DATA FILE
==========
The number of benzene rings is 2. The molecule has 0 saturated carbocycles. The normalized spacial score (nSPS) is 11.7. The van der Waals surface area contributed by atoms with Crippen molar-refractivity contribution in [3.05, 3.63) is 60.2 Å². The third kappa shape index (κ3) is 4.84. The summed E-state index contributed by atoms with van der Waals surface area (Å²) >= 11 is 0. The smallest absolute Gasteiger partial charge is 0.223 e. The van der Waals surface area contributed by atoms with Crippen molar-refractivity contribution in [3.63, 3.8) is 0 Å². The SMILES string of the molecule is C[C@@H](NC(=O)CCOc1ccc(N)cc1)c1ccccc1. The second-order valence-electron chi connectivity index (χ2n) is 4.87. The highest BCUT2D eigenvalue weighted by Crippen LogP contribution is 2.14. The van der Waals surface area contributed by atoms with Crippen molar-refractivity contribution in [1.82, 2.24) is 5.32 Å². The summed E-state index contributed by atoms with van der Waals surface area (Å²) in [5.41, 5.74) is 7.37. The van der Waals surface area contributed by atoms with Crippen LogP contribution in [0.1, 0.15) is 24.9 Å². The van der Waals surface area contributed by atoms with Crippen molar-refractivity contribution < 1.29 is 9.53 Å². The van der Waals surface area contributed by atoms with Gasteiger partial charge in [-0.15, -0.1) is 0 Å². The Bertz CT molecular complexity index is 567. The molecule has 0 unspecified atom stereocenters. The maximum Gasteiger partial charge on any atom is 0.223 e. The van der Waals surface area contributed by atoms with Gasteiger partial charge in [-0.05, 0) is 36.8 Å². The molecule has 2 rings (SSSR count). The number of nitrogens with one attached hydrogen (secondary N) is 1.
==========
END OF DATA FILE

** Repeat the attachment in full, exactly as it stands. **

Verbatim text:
The number of benzene rings is 2. The molecule has 0 saturated carbocycles. The normalized spacial score (nSPS) is 11.7. The van der Waals surface area contributed by atoms with Crippen molar-refractivity contribution in [3.05, 3.63) is 60.2 Å². The third kappa shape index (κ3) is 4.84. The summed E-state index contributed by atoms with van der Waals surface area (Å²) >= 11 is 0. The smallest absolute Gasteiger partial charge is 0.223 e. The van der Waals surface area contributed by atoms with Crippen molar-refractivity contribution in [3.63, 3.8) is 0 Å². The SMILES string of the molecule is C[C@@H](NC(=O)CCOc1ccc(N)cc1)c1ccccc1. The second-order valence-electron chi connectivity index (χ2n) is 4.87. The highest BCUT2D eigenvalue weighted by Crippen LogP contribution is 2.14. The van der Waals surface area contributed by atoms with Crippen molar-refractivity contribution in [1.82, 2.24) is 5.32 Å². The summed E-state index contributed by atoms with van der Waals surface area (Å²) in [5.41, 5.74) is 7.37. The van der Waals surface area contributed by atoms with Crippen LogP contribution in [0.1, 0.15) is 24.9 Å². The van der Waals surface area contributed by atoms with Crippen molar-refractivity contribution < 1.29 is 9.53 Å². The van der Waals surface area contributed by atoms with Gasteiger partial charge in [-0.15, -0.1) is 0 Å². The Bertz CT molecular complexity index is 567. The molecule has 0 unspecified atom stereocenters. The maximum Gasteiger partial charge on any atom is 0.223 e. The van der Waals surface area contributed by atoms with Gasteiger partial charge in [-0.05, 0) is 36.8 Å². The molecule has 2 rings (SSSR count). The number of nitrogens with one attached hydrogen (secondary N) is 1.